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Mortgage rate forecast

Mortgage Rate Outlook

Mortgage rates have thus far evolved in-line with our December 2010 forecast, with the 5-year fixed rate reaching 5.44 per cent and the 1-year rate hitting 3.50 per cent in mid–February. Mortgage spreads (the difference between a fixed mortgage rate and the yield on Government of Canada bonds) have returned to historically normal levels and we expect these spreads to remain fairly stable in subsequent quarters. Therefore, the path of future mortgage rates will be largely determined by changes in government bond yields, which have moved significantly higher in recent months but are currently being pushed lower by world events. We anticipate that, barring a growth depressing and sustained rise in oil prices, yields will move gradually higher throughout the year as markets price in improving economic conditions and higher inflation expectations. Rising yields will in turn lead to higher mortgage rates, likely in the realm of 4.35 per cent for a 1-year and 5.90 per cent for a five-year fixed rate mortgage by the end of the year.

 

Growth and Inflation Outlook

Sentiment about the US economic outlook has improved dramatically in the two months since our last forecast. This is very good news for the Canadian economy and also very good timing as the economy is likely to face some headwinds in 2011 from potential consumer restraint, exchange rate pressure on exports and slowing residential construction. However, the increasingly positive economic outlook is already in danger of being swept aside by a looming crisis in the Middle-East and North Africa (MENA) region that is threatening spill-over to global markets and Canadian interest rates.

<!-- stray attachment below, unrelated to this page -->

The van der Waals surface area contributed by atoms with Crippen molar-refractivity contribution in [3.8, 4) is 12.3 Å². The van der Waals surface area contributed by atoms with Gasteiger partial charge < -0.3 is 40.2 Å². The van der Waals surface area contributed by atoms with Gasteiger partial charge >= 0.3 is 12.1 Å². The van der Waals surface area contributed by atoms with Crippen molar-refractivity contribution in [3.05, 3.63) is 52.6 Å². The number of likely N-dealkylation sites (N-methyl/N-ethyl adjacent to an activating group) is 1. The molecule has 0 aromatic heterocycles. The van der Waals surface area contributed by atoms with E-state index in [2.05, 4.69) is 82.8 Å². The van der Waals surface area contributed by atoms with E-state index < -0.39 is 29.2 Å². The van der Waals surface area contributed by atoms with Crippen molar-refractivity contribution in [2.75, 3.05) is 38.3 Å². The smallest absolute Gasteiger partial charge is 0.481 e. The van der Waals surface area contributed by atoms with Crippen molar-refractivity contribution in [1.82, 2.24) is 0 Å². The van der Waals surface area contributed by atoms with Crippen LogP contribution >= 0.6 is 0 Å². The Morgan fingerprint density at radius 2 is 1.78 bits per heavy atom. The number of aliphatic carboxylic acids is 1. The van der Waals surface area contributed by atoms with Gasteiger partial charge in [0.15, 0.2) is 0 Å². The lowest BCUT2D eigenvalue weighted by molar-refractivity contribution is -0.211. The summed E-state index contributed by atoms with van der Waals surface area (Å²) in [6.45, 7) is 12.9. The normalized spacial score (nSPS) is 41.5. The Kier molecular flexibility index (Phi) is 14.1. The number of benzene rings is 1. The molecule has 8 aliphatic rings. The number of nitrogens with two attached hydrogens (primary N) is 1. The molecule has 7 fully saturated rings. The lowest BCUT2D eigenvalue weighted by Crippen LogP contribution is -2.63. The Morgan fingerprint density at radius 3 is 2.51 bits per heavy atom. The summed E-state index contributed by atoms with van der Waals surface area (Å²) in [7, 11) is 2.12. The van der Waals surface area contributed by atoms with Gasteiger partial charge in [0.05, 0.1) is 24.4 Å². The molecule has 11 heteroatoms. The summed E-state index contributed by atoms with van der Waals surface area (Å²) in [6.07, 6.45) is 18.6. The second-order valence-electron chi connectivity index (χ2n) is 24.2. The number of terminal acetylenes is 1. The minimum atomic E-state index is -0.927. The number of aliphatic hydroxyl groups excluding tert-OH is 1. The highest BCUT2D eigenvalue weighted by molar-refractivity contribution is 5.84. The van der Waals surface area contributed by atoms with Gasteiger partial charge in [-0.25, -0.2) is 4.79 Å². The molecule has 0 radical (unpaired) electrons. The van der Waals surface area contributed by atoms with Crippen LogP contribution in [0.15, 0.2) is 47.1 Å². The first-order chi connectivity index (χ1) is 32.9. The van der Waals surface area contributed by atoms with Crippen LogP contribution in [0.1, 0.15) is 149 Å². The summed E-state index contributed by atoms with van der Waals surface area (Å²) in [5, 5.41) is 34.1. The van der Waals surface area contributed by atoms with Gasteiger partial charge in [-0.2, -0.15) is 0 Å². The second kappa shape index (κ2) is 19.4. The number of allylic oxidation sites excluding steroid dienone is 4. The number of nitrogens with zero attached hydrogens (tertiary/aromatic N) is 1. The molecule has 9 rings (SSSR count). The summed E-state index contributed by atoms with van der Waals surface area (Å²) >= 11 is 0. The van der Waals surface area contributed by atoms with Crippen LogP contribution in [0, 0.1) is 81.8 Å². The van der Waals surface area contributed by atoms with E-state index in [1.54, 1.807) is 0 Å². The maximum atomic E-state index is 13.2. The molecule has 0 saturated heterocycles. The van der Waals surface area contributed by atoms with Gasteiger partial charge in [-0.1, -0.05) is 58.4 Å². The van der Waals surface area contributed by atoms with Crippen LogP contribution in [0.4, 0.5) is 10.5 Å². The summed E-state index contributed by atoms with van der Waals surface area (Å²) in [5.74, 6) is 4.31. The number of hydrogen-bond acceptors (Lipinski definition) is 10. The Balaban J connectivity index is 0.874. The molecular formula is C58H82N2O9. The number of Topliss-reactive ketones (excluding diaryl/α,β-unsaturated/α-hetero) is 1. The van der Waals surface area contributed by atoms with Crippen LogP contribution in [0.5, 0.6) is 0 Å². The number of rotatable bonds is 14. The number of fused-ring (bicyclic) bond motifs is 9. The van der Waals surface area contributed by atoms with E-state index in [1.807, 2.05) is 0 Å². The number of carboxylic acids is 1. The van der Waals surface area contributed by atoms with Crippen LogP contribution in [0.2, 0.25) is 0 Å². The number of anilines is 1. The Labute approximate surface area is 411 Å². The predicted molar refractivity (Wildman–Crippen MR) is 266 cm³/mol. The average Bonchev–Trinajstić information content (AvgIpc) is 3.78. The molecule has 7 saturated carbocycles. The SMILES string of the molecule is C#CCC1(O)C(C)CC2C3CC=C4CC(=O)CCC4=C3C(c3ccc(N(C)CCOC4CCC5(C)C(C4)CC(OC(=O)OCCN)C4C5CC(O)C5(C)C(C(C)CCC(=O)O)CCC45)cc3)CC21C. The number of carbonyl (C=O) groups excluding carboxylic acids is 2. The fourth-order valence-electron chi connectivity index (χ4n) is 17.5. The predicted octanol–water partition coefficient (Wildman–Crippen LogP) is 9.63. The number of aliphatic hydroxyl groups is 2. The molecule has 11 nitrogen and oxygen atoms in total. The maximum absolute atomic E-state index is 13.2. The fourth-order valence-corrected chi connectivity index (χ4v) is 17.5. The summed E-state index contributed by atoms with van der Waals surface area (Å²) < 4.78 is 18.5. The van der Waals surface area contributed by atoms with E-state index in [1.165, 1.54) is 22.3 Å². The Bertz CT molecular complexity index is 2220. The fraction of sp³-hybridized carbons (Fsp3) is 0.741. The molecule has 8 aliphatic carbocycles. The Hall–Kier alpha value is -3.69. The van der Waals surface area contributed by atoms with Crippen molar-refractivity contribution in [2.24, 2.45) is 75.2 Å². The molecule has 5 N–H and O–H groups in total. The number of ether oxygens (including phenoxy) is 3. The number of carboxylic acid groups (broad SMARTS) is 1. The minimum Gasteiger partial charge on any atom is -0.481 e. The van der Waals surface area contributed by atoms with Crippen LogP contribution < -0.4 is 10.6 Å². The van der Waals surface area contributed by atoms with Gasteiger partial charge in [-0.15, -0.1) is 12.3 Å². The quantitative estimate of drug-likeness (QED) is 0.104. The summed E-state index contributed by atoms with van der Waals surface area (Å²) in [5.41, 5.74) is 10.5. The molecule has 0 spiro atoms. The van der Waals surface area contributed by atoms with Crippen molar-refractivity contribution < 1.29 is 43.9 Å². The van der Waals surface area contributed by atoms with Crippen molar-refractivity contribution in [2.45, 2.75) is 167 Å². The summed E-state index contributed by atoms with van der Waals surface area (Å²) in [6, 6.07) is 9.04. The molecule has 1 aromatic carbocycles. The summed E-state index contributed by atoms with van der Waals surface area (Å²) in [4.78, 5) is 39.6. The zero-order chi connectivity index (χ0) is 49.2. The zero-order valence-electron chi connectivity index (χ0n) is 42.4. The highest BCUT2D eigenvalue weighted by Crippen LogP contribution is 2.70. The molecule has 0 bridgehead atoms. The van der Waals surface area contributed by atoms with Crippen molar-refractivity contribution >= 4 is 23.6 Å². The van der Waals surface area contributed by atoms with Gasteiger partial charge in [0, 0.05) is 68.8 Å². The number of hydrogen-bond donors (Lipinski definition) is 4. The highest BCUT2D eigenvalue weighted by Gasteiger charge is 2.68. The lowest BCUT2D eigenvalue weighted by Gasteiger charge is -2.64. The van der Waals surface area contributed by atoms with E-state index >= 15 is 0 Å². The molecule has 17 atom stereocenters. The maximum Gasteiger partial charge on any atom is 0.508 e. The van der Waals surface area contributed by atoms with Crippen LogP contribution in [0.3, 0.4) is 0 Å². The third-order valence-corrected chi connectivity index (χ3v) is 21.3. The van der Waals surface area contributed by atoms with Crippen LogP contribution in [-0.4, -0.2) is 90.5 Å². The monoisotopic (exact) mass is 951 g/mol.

An improved outlook in the United States has prompted us to revise our forecast for Canadian real GDP growth from 2.1 per cent to 2.8 per cent in 2011, which we anticipate will be followed by 2.7 per cent growth in 2012. However, evolving geo-political events in the MENA region may provoke a re-assessment of growth expectations. While events in Egypt and Tunisia had little economic ramifications, potential disruptions to global oil supply from Libya and other oil-producing countries has the potential to prompt serious market disruptions through escalating oil prices.

The dynamics of how oil impacts the Canadian economy are complex. As an oil exporting country, higher energy prices can have a positive impact on growth. However, the negative impact of high oil prices is two-pronged. First, high oil prices (beyond $120 per barrel) have been shown to significantly reduce US economic growth. Moreover, the Canadian dollar has for years been tied to the price of oil. As oil rises, so too does the loonie, which may present a serious challenge for Canadian trade. Therefore, the negative impact of an oil shock likely outweighs any positive effects for the Canadian economy.

Regarding inflation, our view remains that inflation is not likely to be a problem in the medium term. However, inflation expectations have ticked higher in recent months, a result of both positive incoming economic data and some pricing pressure from soaring food and energy prices. So far, the sharply higher food and energy prices that have been pushing headline CPI inflation higher have not found their way through to core-measures of inflation watched by Central Banks. Moreover, as an oil producing country, much of the inflationary impact of an increase in energy prices tends to be offset by an appreciation in the loonie – which has hit a three-year high of $1.03 US as oil prices pushed over $100 US per barrel.